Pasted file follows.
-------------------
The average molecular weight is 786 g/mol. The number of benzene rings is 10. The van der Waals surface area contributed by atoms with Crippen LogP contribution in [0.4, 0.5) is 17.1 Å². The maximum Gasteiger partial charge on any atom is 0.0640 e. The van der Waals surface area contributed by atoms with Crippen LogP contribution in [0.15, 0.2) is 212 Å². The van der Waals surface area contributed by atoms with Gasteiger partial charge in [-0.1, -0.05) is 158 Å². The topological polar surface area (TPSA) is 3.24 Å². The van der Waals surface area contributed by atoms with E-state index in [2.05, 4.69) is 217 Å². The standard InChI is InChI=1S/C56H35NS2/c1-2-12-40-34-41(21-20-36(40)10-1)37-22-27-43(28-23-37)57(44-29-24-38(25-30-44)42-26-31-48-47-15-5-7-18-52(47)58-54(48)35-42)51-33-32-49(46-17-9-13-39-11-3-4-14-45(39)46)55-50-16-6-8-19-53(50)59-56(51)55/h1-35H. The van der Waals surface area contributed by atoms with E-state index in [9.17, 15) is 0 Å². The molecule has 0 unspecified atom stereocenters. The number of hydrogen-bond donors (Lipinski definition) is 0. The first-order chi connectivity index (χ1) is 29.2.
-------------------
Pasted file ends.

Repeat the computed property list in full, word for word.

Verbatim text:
The average molecular weight is 786 g/mol. The number of benzene rings is 10. The van der Waals surface area contributed by atoms with Crippen LogP contribution in [0.4, 0.5) is 17.1 Å². The maximum Gasteiger partial charge on any atom is 0.0640 e. The van der Waals surface area contributed by atoms with Crippen LogP contribution in [0.15, 0.2) is 212 Å². The van der Waals surface area contributed by atoms with Gasteiger partial charge in [-0.1, -0.05) is 158 Å². The topological polar surface area (TPSA) is 3.24 Å². The van der Waals surface area contributed by atoms with E-state index in [2.05, 4.69) is 217 Å². The standard InChI is InChI=1S/C56H35NS2/c1-2-12-40-34-41(21-20-36(40)10-1)37-22-27-43(28-23-37)57(44-29-24-38(25-30-44)42-26-31-48-47-15-5-7-18-52(47)58-54(48)35-42)51-33-32-49(46-17-9-13-39-11-3-4-14-45(39)46)55-50-16-6-8-19-53(50)59-56(51)55/h1-35H. The van der Waals surface area contributed by atoms with E-state index in [9.17, 15) is 0 Å². The molecule has 0 unspecified atom stereocenters. The number of hydrogen-bond donors (Lipinski definition) is 0. The first-order chi connectivity index (χ1) is 29.2.